Figure 8 shows return-loss curves for the proposed antenna and for a conventional microstrip antenna. The lower and higher resonances appear at and MHz with return loss values of The proposed antenna achieves a dB return-loss bandwidth of 67 MHz to MHz , whereas the return loss for the corresponding rectangular patch antenna is beyond the acceptable range of operation.

The simulated results in Fig. Figure 9 shows a prototype of the fabricated antenna. The measured impedance bandwidth is 66 MHz to MHz and two separate resonant frequencies at and MHz with return loss values of The measured antenna performance shows excellent agreement with the simulated return-loss curve.


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A few shifts in the bandwidth and positions of resonant frequencies are due to the fabrication tolerances. The measured and simulated normalized radiation patterns at the first and second resonant frequencies are plotted in Fig. The proposed low-profile antenna exhibits good broadside radiation patterns in the E-plane x-z plane and H-plane y-z plane at each resonant frequency. In the E-plane, the measured 3-dB beamwidth is 83 deg. It can be seen that the beam peaks of the E-plane are slightly shifted from the z-direction due to the feeding position on the main patch.

In the H-plane, the measured 3-dB beamwidth is 93 deg.

Table of contents

Symmetrical radiation patterns are obtained in the H-plane due to the bilateral symmetry of the antenna configuration. In addition, it is obvious that low cross-polarization levels are obtained in the two orthogonal planes. The antenna gain versus frequency was also measured, with measured peak gain of 5. As is well-known, the impedance bandwidth of a conventional microstrip antenna with a thin substrate less than 0. To enhance its impedance bandwidth, a U-shaped parasitic patch was employed, and summaries of conventional and modified with patch microstrip antennas can be compared in Tables 1 and 2.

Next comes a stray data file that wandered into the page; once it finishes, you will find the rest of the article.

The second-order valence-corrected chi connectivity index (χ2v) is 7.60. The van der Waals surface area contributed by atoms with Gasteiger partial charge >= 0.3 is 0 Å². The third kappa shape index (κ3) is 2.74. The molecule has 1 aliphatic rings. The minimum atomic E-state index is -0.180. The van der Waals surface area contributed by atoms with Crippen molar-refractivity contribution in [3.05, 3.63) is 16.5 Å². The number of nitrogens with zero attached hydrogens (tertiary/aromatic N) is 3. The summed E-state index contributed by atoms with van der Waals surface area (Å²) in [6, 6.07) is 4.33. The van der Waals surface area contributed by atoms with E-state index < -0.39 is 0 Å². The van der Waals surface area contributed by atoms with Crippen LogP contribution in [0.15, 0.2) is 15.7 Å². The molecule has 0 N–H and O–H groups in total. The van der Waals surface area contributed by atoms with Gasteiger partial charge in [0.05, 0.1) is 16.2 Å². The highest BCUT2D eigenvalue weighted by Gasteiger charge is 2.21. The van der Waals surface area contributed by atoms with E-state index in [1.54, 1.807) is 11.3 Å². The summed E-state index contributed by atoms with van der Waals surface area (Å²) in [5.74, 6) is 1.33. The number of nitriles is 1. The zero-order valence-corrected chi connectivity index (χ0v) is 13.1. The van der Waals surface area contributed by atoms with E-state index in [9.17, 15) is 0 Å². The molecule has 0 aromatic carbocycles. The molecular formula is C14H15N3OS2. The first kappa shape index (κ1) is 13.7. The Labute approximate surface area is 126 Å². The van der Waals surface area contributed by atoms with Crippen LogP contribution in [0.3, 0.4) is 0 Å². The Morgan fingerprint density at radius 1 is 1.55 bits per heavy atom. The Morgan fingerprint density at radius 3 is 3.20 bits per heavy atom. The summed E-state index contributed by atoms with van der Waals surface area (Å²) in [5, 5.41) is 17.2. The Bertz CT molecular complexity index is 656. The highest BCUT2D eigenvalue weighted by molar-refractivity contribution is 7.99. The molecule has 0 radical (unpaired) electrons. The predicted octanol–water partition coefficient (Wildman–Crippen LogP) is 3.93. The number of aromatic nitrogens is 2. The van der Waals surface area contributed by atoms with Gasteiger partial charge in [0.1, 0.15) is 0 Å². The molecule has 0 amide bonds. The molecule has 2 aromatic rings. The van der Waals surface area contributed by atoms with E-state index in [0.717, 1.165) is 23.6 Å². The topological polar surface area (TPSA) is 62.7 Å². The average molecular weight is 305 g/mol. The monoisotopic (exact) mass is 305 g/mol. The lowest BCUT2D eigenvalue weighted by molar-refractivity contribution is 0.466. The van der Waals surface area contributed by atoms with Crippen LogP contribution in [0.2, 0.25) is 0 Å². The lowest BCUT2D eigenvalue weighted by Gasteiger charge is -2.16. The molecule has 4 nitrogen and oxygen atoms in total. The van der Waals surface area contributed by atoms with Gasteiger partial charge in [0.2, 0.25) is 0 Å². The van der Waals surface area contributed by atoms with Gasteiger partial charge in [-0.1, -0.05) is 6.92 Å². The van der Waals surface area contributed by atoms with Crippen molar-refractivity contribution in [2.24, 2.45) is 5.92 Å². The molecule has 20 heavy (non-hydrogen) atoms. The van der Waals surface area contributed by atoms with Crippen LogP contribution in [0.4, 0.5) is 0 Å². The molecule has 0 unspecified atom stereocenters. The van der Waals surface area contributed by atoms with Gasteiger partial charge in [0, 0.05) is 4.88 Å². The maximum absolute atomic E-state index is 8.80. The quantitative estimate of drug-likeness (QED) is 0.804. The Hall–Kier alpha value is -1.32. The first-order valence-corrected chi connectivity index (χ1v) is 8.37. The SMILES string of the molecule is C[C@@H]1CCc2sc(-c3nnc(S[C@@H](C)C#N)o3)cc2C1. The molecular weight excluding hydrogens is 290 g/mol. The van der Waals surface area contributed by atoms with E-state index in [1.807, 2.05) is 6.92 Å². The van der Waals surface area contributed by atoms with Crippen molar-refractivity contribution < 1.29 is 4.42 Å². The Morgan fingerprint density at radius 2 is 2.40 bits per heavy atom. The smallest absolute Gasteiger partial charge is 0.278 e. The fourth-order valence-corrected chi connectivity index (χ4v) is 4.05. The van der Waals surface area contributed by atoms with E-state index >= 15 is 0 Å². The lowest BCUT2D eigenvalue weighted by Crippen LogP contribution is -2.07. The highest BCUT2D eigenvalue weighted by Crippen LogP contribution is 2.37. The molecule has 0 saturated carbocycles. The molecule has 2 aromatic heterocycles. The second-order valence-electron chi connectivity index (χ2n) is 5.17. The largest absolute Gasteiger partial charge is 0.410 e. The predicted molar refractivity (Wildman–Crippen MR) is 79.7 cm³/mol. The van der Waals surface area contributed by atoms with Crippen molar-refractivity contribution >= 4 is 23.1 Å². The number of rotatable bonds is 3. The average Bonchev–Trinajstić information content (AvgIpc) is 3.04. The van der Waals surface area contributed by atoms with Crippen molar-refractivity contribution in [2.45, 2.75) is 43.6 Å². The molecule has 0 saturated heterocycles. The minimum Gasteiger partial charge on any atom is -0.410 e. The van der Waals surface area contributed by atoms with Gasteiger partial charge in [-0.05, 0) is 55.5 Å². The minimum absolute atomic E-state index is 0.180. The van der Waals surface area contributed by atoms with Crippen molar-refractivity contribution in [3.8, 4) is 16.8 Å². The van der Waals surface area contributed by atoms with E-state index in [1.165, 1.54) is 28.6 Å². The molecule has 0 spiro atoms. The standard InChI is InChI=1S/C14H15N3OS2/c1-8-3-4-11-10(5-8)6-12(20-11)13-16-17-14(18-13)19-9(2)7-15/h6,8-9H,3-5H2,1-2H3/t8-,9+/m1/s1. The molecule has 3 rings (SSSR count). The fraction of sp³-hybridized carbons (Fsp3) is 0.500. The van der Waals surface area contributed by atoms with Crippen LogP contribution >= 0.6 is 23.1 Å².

Table 1 shows that the modified antenna provides a wider operating bandwidth than a conventional microstrip antenna—as much as 2. But Table 2 shows that the modified antenna exhibits similar radiation patterns to those of the conventional antenna, except with a slight decrease in gain. The modified U-slot antenna obtains maximum gain due to a larger ground plane.

The proposed low-profile antenna is well suited for conformal communications terminals. Mintong Li, Associate Professor. Schaubert, D.

About this book

Pozar, and A. AP, June , pp. Pues and A. AP, No.

Crop and D. Wi, Y.

Low Profile Conformal Antenna Arrays on High Impedance Substrate Low Profile Conformal Antenna Arrays on High Impedance Substrate
Low Profile Conformal Antenna Arrays on High Impedance Substrate Low Profile Conformal Antenna Arrays on High Impedance Substrate
Low Profile Conformal Antenna Arrays on High Impedance Substrate Low Profile Conformal Antenna Arrays on High Impedance Substrate
Low Profile Conformal Antenna Arrays on High Impedance Substrate Low Profile Conformal Antenna Arrays on High Impedance Substrate
Low Profile Conformal Antenna Arrays on High Impedance Substrate Low Profile Conformal Antenna Arrays on High Impedance Substrate
Low Profile Conformal Antenna Arrays on High Impedance Substrate Low Profile Conformal Antenna Arrays on High Impedance Substrate
Low Profile Conformal Antenna Arrays on High Impedance Substrate Low Profile Conformal Antenna Arrays on High Impedance Substrate
Low Profile Conformal Antenna Arrays on High Impedance Substrate Low Profile Conformal Antenna Arrays on High Impedance Substrate
Low Profile Conformal Antenna Arrays on High Impedance Substrate